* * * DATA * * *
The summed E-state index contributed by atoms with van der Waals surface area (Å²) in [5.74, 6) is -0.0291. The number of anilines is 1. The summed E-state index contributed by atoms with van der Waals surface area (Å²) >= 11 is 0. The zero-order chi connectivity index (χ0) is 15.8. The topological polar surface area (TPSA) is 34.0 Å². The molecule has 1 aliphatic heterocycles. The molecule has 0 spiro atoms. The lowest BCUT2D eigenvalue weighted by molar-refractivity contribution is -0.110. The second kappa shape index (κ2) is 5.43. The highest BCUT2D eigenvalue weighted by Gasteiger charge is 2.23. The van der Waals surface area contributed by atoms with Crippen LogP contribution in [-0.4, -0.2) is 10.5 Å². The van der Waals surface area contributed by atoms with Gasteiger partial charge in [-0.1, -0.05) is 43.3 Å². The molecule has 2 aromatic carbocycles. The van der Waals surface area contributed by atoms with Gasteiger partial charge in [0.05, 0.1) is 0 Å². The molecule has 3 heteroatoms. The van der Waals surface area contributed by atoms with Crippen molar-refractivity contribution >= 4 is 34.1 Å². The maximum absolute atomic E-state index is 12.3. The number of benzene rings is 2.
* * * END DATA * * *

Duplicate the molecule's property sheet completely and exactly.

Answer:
The summed E-state index contributed by atoms with van der Waals surface area (Å²) in [5.74, 6) is -0.0291. The number of anilines is 1. The summed E-state index contributed by atoms with van der Waals surface area (Å²) >= 11 is 0. The zero-order chi connectivity index (χ0) is 15.8. The topological polar surface area (TPSA) is 34.0 Å². The molecule has 1 aliphatic heterocycles. The molecule has 0 spiro atoms. The lowest BCUT2D eigenvalue weighted by molar-refractivity contribution is -0.110. The second kappa shape index (κ2) is 5.43. The highest BCUT2D eigenvalue weighted by Gasteiger charge is 2.23. The van der Waals surface area contributed by atoms with Crippen LogP contribution in [-0.4, -0.2) is 10.5 Å². The van der Waals surface area contributed by atoms with Gasteiger partial charge in [-0.1, -0.05) is 43.3 Å². The molecule has 2 aromatic carbocycles. The van der Waals surface area contributed by atoms with Gasteiger partial charge in [0.05, 0.1) is 0 Å². The molecule has 3 heteroatoms. The van der Waals surface area contributed by atoms with Crippen molar-refractivity contribution >= 4 is 34.1 Å². The maximum absolute atomic E-state index is 12.3. The number of benzene rings is 2.